Note: unstructured notes and things ahead. Not a real post or a review.
I’m (along with some other people) reading my way through Samuel Delany’s collection of essays The Jewel-Hinged Jaw. Putting my short notes here seems a convenient way to do this (and you get to mock me for things I hilariously misunderstand) so here is most of what I wrote while reading the first essay in this edition (the 2009 one, with an introduction by Matthew Cheney), “About 5,570 Words”.
“About 5,570 Words”
Delany starts with the meaninglessness of style vs content arguments: “Is there such a thing as verbal information apart from the words used to inform?” I get the feeling this is something he will be referring back to a lot in subsequent essays, and it’s close enough to my own position (if I have one) that I’m willing to accept it as a premise.
Chapter one seems to be all about the relationship between words in a text -> a word as a sound-picture, and each subsequent word modifying that picture: thus a 60,000 word novel is a picture corrected 59,000 times. (This is where the title of the chapter begins to make sense to me).
He moves on to subjunctivity, which is something I’ve never been entirely clear on (I have only a year of lit theory classes and scraps I’ve read to fall back on here). Delany defines it as “the tension on the thread of meaning that runs between (to borrow Saussure’s term for ‘word’) sound-image and sound-image. The example he gives if this- something is presented to us as reportage, thus “[a] blanket tension (or mood) informs the whole series: this happened. Which is to do with context, but also, I think, why I’ve been wanting to study rasa theory in connection with genre for some time now.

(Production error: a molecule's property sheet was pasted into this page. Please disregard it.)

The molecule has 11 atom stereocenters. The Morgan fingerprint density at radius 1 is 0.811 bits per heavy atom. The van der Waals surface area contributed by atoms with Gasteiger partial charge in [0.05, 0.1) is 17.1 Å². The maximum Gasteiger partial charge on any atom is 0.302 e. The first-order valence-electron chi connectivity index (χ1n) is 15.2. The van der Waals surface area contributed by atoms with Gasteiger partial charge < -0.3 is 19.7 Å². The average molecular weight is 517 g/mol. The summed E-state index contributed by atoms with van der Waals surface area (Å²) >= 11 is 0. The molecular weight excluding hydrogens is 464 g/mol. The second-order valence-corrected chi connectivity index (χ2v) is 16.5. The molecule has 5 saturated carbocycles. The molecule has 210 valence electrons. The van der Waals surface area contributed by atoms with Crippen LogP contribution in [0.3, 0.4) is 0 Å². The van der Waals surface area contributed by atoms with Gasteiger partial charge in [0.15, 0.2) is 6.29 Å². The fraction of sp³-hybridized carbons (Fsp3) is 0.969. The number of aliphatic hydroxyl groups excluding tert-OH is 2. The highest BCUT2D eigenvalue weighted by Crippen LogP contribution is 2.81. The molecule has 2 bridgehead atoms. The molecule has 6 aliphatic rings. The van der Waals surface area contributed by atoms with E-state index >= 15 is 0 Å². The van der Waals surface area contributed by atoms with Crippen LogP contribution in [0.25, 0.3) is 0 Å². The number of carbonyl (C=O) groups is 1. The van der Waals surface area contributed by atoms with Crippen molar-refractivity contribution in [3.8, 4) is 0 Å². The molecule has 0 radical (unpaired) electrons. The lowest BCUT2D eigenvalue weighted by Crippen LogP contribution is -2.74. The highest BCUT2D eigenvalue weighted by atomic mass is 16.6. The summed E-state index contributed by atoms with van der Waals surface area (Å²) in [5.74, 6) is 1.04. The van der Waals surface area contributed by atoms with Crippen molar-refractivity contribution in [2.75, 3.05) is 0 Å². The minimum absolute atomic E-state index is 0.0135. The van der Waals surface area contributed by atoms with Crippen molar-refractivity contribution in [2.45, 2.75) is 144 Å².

Delany then discusses the subjunctivity of various genres – naturalistic fiction, fantasy, before elaborating on SF.
SF (events that have not happened) as distinct from events that could have happened (most naturalistic fiction)* or events that could not have happened (fantasy).
‘Events that have not happened’ can include ‘haven’t happened yet’, ‘will not happen’, ‘have happened in the past’ (alt-hist).
Thus there are both a huge degree of subjunctive freedom and a strong corrective process at work here because even as a startling image is presented to the reader, between it and the next words hover a number of possible explanations, and so SF must provide not only the imagery but some sort of explanation for how we got there.
*Though he (also in a footnote) makes a case for most fiction to be a form of unverifiable alt-history, and therefore SF.